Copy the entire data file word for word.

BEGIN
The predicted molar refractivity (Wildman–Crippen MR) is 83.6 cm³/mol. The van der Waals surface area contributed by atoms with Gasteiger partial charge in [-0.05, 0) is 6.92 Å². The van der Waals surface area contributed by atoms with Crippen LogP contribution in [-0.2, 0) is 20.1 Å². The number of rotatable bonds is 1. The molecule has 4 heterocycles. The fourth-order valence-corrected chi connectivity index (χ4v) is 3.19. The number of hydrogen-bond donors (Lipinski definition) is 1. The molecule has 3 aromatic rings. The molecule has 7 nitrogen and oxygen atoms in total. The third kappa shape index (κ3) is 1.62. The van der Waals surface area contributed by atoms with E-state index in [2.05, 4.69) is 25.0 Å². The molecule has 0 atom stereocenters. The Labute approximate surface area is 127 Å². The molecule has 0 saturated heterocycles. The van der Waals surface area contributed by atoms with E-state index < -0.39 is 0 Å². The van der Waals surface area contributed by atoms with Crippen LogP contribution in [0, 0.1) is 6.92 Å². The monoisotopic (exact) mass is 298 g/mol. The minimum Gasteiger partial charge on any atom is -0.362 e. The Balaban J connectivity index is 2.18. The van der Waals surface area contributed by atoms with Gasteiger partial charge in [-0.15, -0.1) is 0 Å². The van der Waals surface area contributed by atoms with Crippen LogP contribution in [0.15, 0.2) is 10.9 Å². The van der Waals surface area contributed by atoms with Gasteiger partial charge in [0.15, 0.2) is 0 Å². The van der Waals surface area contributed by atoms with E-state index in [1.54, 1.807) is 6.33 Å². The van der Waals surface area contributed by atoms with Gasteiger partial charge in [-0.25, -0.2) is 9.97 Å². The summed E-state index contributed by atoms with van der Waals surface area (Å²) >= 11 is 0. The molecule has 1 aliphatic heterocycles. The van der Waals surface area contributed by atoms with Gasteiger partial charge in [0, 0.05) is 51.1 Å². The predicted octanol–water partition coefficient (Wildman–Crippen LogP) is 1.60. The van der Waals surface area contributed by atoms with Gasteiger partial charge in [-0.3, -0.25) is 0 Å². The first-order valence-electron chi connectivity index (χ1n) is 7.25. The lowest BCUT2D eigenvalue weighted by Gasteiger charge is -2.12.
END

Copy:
The predicted molar refractivity (Wildman–Crippen MR) is 83.6 cm³/mol. The van der Waals surface area contributed by atoms with Gasteiger partial charge in [-0.05, 0) is 6.92 Å². The van der Waals surface area contributed by atoms with Crippen LogP contribution in [-0.2, 0) is 20.1 Å². The number of rotatable bonds is 1. The molecule has 4 heterocycles. The fourth-order valence-corrected chi connectivity index (χ4v) is 3.19. The number of hydrogen-bond donors (Lipinski definition) is 1. The molecule has 3 aromatic rings. The molecule has 7 nitrogen and oxygen atoms in total. The third kappa shape index (κ3) is 1.62. The van der Waals surface area contributed by atoms with E-state index in [2.05, 4.69) is 25.0 Å². The molecule has 0 atom stereocenters. The Labute approximate surface area is 127 Å². The molecule has 0 saturated heterocycles. The van der Waals surface area contributed by atoms with E-state index < -0.39 is 0 Å². The van der Waals surface area contributed by atoms with Crippen LogP contribution in [0, 0.1) is 6.92 Å². The monoisotopic (exact) mass is 298 g/mol. The minimum Gasteiger partial charge on any atom is -0.362 e. The Balaban J connectivity index is 2.18. The van der Waals surface area contributed by atoms with Gasteiger partial charge in [-0.15, -0.1) is 0 Å². The van der Waals surface area contributed by atoms with Crippen LogP contribution in [0.15, 0.2) is 10.9 Å². The van der Waals surface area contributed by atoms with Gasteiger partial charge in [0.15, 0.2) is 0 Å². The van der Waals surface area contributed by atoms with E-state index in [1.54, 1.807) is 6.33 Å². The van der Waals surface area contributed by atoms with Gasteiger partial charge in [-0.25, -0.2) is 9.97 Å². The summed E-state index contributed by atoms with van der Waals surface area (Å²) >= 11 is 0. The molecule has 1 aliphatic heterocycles. The van der Waals surface area contributed by atoms with Gasteiger partial charge in [0, 0.05) is 51.1 Å². The predicted octanol–water partition coefficient (Wildman–Crippen LogP) is 1.60. The van der Waals surface area contributed by atoms with Gasteiger partial charge in [-0.3, -0.25) is 0 Å². The first-order valence-electron chi connectivity index (χ1n) is 7.25. The lowest BCUT2D eigenvalue weighted by Gasteiger charge is -2.12.